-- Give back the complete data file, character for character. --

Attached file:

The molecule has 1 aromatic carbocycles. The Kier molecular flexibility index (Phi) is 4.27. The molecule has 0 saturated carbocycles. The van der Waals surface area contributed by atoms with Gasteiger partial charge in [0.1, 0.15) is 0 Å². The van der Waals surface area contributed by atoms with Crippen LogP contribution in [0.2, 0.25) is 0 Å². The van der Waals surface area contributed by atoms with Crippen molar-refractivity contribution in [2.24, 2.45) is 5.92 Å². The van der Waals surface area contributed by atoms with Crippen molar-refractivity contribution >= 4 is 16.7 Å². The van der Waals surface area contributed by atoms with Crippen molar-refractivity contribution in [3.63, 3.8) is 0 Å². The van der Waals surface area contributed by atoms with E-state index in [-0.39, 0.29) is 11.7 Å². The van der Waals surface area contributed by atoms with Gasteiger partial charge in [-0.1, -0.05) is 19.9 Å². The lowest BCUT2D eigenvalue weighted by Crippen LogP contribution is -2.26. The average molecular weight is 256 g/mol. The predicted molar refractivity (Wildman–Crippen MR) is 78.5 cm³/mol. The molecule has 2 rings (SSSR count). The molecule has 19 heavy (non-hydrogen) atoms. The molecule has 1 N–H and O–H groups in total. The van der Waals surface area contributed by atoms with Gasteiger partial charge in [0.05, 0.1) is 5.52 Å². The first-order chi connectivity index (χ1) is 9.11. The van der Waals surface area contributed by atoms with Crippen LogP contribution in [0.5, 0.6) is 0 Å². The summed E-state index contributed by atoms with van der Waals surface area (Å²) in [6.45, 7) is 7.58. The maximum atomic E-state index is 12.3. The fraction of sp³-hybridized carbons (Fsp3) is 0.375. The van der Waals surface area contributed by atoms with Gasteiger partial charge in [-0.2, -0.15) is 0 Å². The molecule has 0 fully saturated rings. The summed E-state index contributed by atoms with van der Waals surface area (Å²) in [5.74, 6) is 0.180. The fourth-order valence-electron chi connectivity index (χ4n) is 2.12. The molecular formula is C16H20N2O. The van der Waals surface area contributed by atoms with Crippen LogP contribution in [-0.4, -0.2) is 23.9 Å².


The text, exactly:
The molecule has 1 aromatic carbocycles. The Kier molecular flexibility index (Phi) is 4.27. The molecule has 0 saturated carbocycles. The van der Waals surface area contributed by atoms with Gasteiger partial charge in [0.1, 0.15) is 0 Å². The van der Waals surface area contributed by atoms with Crippen LogP contribution in [0.2, 0.25) is 0 Å². The van der Waals surface area contributed by atoms with Crippen molar-refractivity contribution in [2.24, 2.45) is 5.92 Å². The van der Waals surface area contributed by atoms with Crippen molar-refractivity contribution >= 4 is 16.7 Å². The van der Waals surface area contributed by atoms with Crippen molar-refractivity contribution in [3.63, 3.8) is 0 Å². The van der Waals surface area contributed by atoms with E-state index in [-0.39, 0.29) is 11.7 Å². The van der Waals surface area contributed by atoms with Gasteiger partial charge in [-0.1, -0.05) is 19.9 Å². The lowest BCUT2D eigenvalue weighted by Crippen LogP contribution is -2.26. The average molecular weight is 256 g/mol. The predicted molar refractivity (Wildman–Crippen MR) is 78.5 cm³/mol. The molecule has 2 rings (SSSR count). The molecule has 19 heavy (non-hydrogen) atoms. The molecule has 1 N–H and O–H groups in total. The van der Waals surface area contributed by atoms with Gasteiger partial charge in [0.05, 0.1) is 5.52 Å². The first-order chi connectivity index (χ1) is 9.11. The van der Waals surface area contributed by atoms with Crippen LogP contribution in [0.5, 0.6) is 0 Å². The summed E-state index contributed by atoms with van der Waals surface area (Å²) in [6.45, 7) is 7.58. The maximum atomic E-state index is 12.3. The fraction of sp³-hybridized carbons (Fsp3) is 0.375. The van der Waals surface area contributed by atoms with Gasteiger partial charge in [-0.2, -0.15) is 0 Å². The molecule has 0 fully saturated rings. The summed E-state index contributed by atoms with van der Waals surface area (Å²) in [5.74, 6) is 0.180. The fourth-order valence-electron chi connectivity index (χ4n) is 2.12. The molecular formula is C16H20N2O. The van der Waals surface area contributed by atoms with Crippen LogP contribution in [-0.4, -0.2) is 23.9 Å².